Pruning Trees+Shrubs Series: Hydrangeas

Pruning Trees+Shrubs Series: Hydrangeas

As Fall turns to Winter our trees and shrubs become dormant and we naturally think “it’s time to prune”.  CAUTION!  You are entering a DANGER ZONE!  Pruning improperly can destroy what nature has taken years to create. 
Cutting dead looking stems off shrubs can eliminate all flowers the following year.  Pruning the wrong branches from trees can negatively affect their structure, overall beauty and decrease fruit production.
Ask questions, do a bit of research before grabbing the clippers or pruning saw.
This is the first of several articles offering “easy to follow” suggestions on pruning popular shrubs and trees.  Following these instructions will reward you with healthy, blooming trees and shrubs for years to come.

Let’s talk Hydrangeas

These beautiful shrubs brighten up the shady spots in our yards with multiple blooms on each plant during the spring, summer and into fall.  But if pruned incorrectly they will flower very little or not at all.
First step is to identify what type of Hydrangea you have.  Most hydrangea varieties bloom on last year’s growth – stems or branches that grew this year, will bear flowers next year.  This is common for mophead, lacecap and oakleaf hydrangeas.
Mopheads are known for their round balls of either white, pink or blue blooms.
Lacecaps are a flatter, multi-blooming flower resembling flat caps with frilly edges. 
Oakleaf are recognized by their distinctive leaves shaped like those of an oak tree.
These 3 types should be pruned after blooming (late summer/early fall).  These bloom for several months so you may need to selectively prune shoots that have already bloomed while leaving others to finish blooming through the season. 
If you prune these types of hydrangeas back to the ground in winter, you will not have flowers the following year.
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Reblooming Varieties:  If your hydrangea is one of the newer reblooming varieties (Endless Summer series, Forever & Ever series) they bloom on both current season’s growth as well as previous years branches.  These varieties should not be cut to the ground either – this will delay blooms.

How to Prune

1. Start by removing dead or damaged stems first.
2. If the plant is too large, cut the oldest shoots to the ground, giving the younger, smaller shoots more room to grow.  This will shorten and thin out the plant.
3. Cut back stems to just above a pair of healthy buds.
4. Varieties that bloom on old wood should be pruned immediately after they flower
Tip:  We suggest planting hydrangeas with non-deciduous shrubs in your landscape.  This will allow the focus to shift from the hydrangeas to these other shrubs during the winter months. 
By pruning at the correct time of year and using the correct pruning methods your Hydrangeas should reward you with a bounty of colorful blooms from spring through early fall.
5 Succulents That Are Hardy to East Texas

5 Succulents That Are Hardy to East Texas

With winter coming up quickly, most succulents will need some sort of protection against the chilly air, or just brought inside where temperatures aren’t so low. However, these 5 succulents are ‘cool’ with the cool air and will be just fine when Jack Frost pays East Texas a visit!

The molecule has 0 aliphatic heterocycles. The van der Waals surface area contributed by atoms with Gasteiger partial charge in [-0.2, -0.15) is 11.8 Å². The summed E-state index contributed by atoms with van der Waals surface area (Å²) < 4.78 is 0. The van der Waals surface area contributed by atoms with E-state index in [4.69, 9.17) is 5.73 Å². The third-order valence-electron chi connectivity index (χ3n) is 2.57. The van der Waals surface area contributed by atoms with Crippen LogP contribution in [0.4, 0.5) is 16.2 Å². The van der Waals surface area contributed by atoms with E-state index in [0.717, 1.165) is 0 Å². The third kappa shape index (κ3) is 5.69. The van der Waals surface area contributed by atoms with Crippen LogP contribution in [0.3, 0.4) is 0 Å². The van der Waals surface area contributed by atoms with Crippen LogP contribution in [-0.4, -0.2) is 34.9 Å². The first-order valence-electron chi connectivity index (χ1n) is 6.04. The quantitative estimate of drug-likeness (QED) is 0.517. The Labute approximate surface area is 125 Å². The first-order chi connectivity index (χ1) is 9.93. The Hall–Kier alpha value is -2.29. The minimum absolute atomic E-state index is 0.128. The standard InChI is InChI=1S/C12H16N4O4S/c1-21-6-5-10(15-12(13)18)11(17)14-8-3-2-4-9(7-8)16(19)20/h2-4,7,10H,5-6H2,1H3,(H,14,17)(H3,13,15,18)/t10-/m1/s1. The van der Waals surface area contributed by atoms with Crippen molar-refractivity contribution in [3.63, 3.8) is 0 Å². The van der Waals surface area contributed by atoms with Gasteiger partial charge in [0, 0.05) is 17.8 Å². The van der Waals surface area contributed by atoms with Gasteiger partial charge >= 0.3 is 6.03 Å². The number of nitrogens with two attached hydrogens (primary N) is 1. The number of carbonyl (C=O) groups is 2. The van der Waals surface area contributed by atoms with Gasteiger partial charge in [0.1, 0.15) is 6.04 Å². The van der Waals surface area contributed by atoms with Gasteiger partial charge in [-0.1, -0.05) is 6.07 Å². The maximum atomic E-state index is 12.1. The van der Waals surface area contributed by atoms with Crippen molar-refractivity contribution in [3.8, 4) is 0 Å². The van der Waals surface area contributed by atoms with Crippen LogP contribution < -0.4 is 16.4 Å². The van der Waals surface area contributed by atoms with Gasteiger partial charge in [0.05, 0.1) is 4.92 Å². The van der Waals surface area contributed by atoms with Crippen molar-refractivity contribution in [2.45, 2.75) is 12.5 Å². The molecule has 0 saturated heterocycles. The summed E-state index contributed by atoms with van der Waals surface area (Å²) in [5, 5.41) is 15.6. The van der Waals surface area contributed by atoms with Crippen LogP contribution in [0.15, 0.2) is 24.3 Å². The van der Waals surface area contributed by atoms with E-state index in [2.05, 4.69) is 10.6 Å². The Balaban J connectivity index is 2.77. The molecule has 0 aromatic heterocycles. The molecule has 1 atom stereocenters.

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Euphorbia

With colorful pink, green, or white modified leaves (that look like flowers!) and its blue-green foliage, this low-maintenance perennial is perfect for your beds, borders, or containers. Euphorbia is tough and offers outstanding heat and drought resistance. Instead of showy flower petals, euphorbia has modified leaves, called bracts. This plant is a vigorous grower, reaching 1-3 feet in height and 2 feet in width at maturity, so it can quickly fill a garden space.


Hens & Chicks

Sempervivum are succulent, rosette forming plants belonging to the Crassulaceae family. They are commonly known as Hens & Chicks, and are called this because of the high number of offspring they produce — thus, a Hen and all her Chicks! The main attraction of these plants is their colorful rosettes of leaves. The rosettes are most striking in the spring and summer but even in the winter when growth stops, many varieties remain attractively colored.


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‘Autumn Joy’ Sedum

Sedums have become one of the most popular hardy plants in our area. What’s not to like? They are easy to grow; their thick, succulent leaves make them drought tolerant and they grow in full sun to light shade. Tall, upright sedums form clumps of foliage with massive flower heads which develop in summer and bloom in the fall and then provide food for the birds during the winter.


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Delosperma (Also known as Ice Plant)

Best grown in FULL SUN, Delosperma is an easy-to-grow herbaceous perennial. It can tolerate dry soil, shallow-rocky soil, and even full-on droughts. Glossy red-purple flowers bloom continuously from early summer until fall, and stand out against its fleshy, emerald-green leaves. The bright flower color paired with the long-blooming season and evergreen foliage makes ‘Ice Plant’ an easy choice as a groundcover or for a rock garden. A vigorous grower, Delosperma can reach 3-6 inches in height and a spread of 24 inches (or more!) at maturity.


‘Ogon’ Stonecrop Sedum

A small mass of brilliant, evergreen, solid yellow-gold, succulent foliage flushed with pink provides a bold color accent in rock gardens, along rock walls, or in mixed succulent containers. Makes an excellent pathway filler or ground cover. Does BEST in partial sun, reaching a spread of 8-12 inches at maturity.